So, You’ve Married a U.S. Citizen: How to Document the Next Four Years of Your Life Until You, Too, are a U.S. Citizen

So, You’ve Married a U.S. Citizen: How to Document the Next Four Years of Your Life Until You, Too, are a U.S. Citizen

You married a US citizen. Congratulations on wedded bliss! Now, what comes next? You will need to document your life together for the next few years until you get your green card and then you too become a U.S. citizen. What do you need? What should you document? In this post, I’ll walk you through how to record the next few years of your life. 

U.S. immigration law normally requires that a permanent resident live in the U.S. for a minimum of five years before applying for U.S. citizenship. But special rules allow those married to a U.S. citizen to navigate that path in only three years and you are even allowed to submit the application three months before you are actually eligible to become a citizen. To do this, you will need to:

  • Live in a “marital union” with your U.S. citizen spouse for at least three years before filing your naturalization application.
  • Continue to be the spouse of the U.S. citizen up until the day you take the oath of citizenship.
  • Continuously reside in the U.S. for at least three years before applying.
  • Be physically present in the U.S. at least 18 months of the three years preceding your application.
  • Live within the state or U.S. Citizenship and Immigration Services (USCIS) district processing your application for at least three months before filing.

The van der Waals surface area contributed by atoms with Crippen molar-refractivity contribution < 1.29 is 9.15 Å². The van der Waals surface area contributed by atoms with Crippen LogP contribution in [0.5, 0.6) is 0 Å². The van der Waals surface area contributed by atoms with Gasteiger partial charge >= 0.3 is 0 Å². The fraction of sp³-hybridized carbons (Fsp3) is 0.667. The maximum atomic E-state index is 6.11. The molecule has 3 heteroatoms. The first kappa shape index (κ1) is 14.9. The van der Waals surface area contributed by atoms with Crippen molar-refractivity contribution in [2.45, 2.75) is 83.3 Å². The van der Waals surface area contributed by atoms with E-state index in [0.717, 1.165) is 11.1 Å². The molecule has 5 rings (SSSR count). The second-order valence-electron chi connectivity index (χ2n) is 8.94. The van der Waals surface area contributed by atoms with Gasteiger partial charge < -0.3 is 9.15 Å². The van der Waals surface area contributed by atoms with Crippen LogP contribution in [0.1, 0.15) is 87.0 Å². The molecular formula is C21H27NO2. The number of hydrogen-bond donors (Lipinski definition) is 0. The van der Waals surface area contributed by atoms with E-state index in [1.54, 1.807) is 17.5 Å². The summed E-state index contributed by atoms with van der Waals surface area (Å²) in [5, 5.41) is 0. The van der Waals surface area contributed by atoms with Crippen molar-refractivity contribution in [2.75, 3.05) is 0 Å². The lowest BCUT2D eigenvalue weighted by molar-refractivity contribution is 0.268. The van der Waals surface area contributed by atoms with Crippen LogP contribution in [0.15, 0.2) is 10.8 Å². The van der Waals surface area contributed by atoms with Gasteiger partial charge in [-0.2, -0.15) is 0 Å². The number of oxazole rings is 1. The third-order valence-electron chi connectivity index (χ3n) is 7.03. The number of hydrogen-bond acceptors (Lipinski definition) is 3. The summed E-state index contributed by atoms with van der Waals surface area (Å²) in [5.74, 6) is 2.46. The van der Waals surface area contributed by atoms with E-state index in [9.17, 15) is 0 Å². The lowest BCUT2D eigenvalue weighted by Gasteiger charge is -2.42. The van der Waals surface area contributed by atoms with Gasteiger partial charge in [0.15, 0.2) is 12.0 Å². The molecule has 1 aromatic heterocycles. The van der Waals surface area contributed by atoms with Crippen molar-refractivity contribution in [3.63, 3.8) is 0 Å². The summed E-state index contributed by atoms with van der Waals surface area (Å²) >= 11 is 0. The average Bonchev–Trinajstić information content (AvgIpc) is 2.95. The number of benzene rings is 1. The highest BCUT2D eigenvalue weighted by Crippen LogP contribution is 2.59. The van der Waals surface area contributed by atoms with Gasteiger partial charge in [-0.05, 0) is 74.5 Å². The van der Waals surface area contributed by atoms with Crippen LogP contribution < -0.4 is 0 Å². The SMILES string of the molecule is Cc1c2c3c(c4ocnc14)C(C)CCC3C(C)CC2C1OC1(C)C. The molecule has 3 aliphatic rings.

• Pass tests on English reading, writing, and speaking and U.S. civics and history.
  • Demonstrate good moral character for at least the three years preceding your naturalization application.

You will need to document your cohabitation and residence in the U.S. for the years preceding a naturalization application. Someone who resides in the U.S. will generally maintain a permanent home in the U.S., file taxes here, work or go to school in the U.S., and maintain community ties. You should keep copies of joint leases, mortgage documents, and tax returns; and you should document your community activities and ties. You should keep family photos, proof of travel with your spouse, proof of joint parenting or pet ownership, proof of events big and small with documents in both of your names. 

The process of applying to become a naturalized U.S. citizen through marriage can be complicated and arduous. I can help you from your first visa application to your oath of citizenship and ensure that this process is as painless and efficient as possible. It is important to talk to a lawyer before starting the process to learn about processing times and also to learn about any issues that may make it harder for you to become a citizen, may even make you ineligible for U.S. citizenship permanently or for a period of time, or may put your current lawful permanent residence at risk